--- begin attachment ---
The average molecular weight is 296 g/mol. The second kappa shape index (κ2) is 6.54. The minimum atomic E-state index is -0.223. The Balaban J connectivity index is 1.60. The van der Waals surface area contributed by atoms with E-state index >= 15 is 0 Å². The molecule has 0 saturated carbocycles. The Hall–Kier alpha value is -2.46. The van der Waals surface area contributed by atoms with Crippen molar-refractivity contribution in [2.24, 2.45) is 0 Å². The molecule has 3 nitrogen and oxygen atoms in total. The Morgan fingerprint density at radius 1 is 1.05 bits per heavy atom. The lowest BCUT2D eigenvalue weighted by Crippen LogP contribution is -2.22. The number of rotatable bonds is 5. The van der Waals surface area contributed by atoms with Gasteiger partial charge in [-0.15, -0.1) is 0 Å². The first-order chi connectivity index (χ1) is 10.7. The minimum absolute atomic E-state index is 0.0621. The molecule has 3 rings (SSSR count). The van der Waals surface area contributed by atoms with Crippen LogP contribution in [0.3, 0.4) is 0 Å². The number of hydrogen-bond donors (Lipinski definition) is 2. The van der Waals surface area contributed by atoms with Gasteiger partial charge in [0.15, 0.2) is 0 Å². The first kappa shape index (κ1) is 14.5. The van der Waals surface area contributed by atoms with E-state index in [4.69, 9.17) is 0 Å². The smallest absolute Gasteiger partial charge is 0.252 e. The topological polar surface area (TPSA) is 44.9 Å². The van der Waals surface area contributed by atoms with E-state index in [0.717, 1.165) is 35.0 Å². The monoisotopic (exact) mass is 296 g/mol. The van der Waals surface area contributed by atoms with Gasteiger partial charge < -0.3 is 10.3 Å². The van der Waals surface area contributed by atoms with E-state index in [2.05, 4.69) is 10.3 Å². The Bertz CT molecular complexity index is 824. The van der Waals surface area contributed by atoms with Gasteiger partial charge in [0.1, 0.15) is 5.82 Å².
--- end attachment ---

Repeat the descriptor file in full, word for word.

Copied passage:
The average molecular weight is 296 g/mol. The second kappa shape index (κ2) is 6.54. The minimum atomic E-state index is -0.223. The Balaban J connectivity index is 1.60. The van der Waals surface area contributed by atoms with E-state index >= 15 is 0 Å². The molecule has 0 saturated carbocycles. The Hall–Kier alpha value is -2.46. The van der Waals surface area contributed by atoms with Crippen molar-refractivity contribution in [2.24, 2.45) is 0 Å². The molecule has 3 nitrogen and oxygen atoms in total. The Morgan fingerprint density at radius 1 is 1.05 bits per heavy atom. The lowest BCUT2D eigenvalue weighted by Crippen LogP contribution is -2.22. The number of rotatable bonds is 5. The van der Waals surface area contributed by atoms with Gasteiger partial charge in [-0.15, -0.1) is 0 Å². The first-order chi connectivity index (χ1) is 10.7. The minimum absolute atomic E-state index is 0.0621. The molecule has 3 rings (SSSR count). The van der Waals surface area contributed by atoms with Crippen LogP contribution in [0.3, 0.4) is 0 Å². The number of hydrogen-bond donors (Lipinski definition) is 2. The van der Waals surface area contributed by atoms with Gasteiger partial charge in [0.15, 0.2) is 0 Å². The first kappa shape index (κ1) is 14.5. The van der Waals surface area contributed by atoms with E-state index in [4.69, 9.17) is 0 Å². The smallest absolute Gasteiger partial charge is 0.252 e. The topological polar surface area (TPSA) is 44.9 Å². The van der Waals surface area contributed by atoms with E-state index in [0.717, 1.165) is 35.0 Å². The monoisotopic (exact) mass is 296 g/mol. The van der Waals surface area contributed by atoms with Gasteiger partial charge < -0.3 is 10.3 Å². The van der Waals surface area contributed by atoms with E-state index in [2.05, 4.69) is 10.3 Å². The Bertz CT molecular complexity index is 824. The van der Waals surface area contributed by atoms with Gasteiger partial charge in [0.1, 0.15) is 5.82 Å².